[OSM-talk] Korean roads and highways

Alex Mauer hawke at hawkesnest.net
Wed Aug 15 22:26:49 BST 2007

Tom Hughes wrote:

> I used trunk there rather than motorway, on the basis that in most
> countries motorway is a very specific legal classification and I don't
> think any US highway would ever meet that standard? if not then by all
> means use highway=motorway with an appropriate ref tag.

I believe the US "freeway" or "Interstate" meets, or is a close enough
equivalent to the motorway designation. (I assume the precise
specifications for a motorway varies between european countries as well...)

There are three or four major highway systems in the US: the Interstate
highway system, commonly called the freeway; the US highway system; and
the various state highway systems.  In addition, there are individual
county/parish highway systems within each county.

I've been using motorway for any limited-access, dual-carriageway,
grade-separated road.  (This includes all interstate highways and many
US highways).

I've been using trunk for any dual-carriageway, high speed (speed limit
65+ mph), non-grade-separated road (this includes many US highways and
some state highways).

I've been using primary for any US highway that does not meet the above
definitions for motorway or trunk.

I've been using secondary for any state or county road that doesn't meet
the above definitions for motorway or trunk (As far as I know, no
county road meets those definitions)

And I've been using tertiary to designate any sort of "significant" road
that isn't any of the above, where "significant" is purely a judgement call.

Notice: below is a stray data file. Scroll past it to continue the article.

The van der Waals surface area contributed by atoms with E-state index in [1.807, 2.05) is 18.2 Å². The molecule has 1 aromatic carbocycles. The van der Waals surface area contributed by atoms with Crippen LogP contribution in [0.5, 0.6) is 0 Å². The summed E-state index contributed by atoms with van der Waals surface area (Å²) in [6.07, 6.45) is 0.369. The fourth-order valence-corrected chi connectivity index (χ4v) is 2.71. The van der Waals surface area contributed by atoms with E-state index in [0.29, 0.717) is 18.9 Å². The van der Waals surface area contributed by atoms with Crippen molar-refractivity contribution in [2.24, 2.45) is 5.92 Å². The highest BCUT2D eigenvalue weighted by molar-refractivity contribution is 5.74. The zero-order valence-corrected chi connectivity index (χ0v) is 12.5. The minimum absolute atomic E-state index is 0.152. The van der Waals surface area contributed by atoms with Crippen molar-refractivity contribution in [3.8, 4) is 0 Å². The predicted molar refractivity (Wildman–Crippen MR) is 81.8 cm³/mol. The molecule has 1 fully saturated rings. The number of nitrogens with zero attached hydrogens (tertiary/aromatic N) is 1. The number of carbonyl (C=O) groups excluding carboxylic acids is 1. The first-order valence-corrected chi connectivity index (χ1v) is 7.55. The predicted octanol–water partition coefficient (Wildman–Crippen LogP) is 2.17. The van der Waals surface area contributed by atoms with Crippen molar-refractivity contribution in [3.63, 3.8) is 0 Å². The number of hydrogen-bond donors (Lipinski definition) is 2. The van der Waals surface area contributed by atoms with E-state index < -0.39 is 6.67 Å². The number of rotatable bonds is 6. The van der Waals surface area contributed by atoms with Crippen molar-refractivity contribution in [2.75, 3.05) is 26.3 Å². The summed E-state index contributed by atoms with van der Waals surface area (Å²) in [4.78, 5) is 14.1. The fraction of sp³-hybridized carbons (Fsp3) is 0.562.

There are a few places where I see problems:
In the US, the designations primarily describe who maintains the roads
(where the funding comes from).  Interstates and US highways are
maintained by the federal government, state highways are maintained by
the state, county roads by the counties (presumably this is obvious).

As far as I know, the only designation which requires meeting a certain
standard is the interstate. A lot of US highways and some state highways
are built to interstate standards without being designated as an
interstate.  A lot more are built "nearly" to interstate standards,
leaving out some of the required features (e.g. overpass bridge height
may be too low, entrance/exit ramps too short, curves too sharp,
occasional non-grade-separated crossings etc.)

What this means is that some US highways are built to a lower standard
than some state highways; some state highways are built to a lower
standard than nearby unclassified roads.  On the other hand, some US or
state highways may be built to the same standards as an interstate.

Also, interstate, US, state, and maybe even county highways may share
the same  physical route for part of their length.  Usually this happens
when one of the routes already built nearly to interstate standards is
upgraded to meet those standards, or when two state or US highways
follow a route that's close enough that it makes more sense to combine
them.  Some portion of the route will be classified as being a US
highway; the state highway designation is not removed.  The same can
happen with two different US or state highways, where a portion of two
highways follows the same physical route.

This also means that a "US highway" may change several or many times,
from a motorway or almost-motorway all the way down to a 2-lane
residential street.

I hope this description sheds some light on the US highway system for you.

The route-sharing seems to be one of the most significant differences
between the roads of the US and UK; am I correct to think that each
section of road in the UK is given one designation, and not multiple?
That is, the situation where US 41, I-43, and I-94 are all on the same
section of road, simply would not happen in the UK?

-Alex Mauer "hawke"

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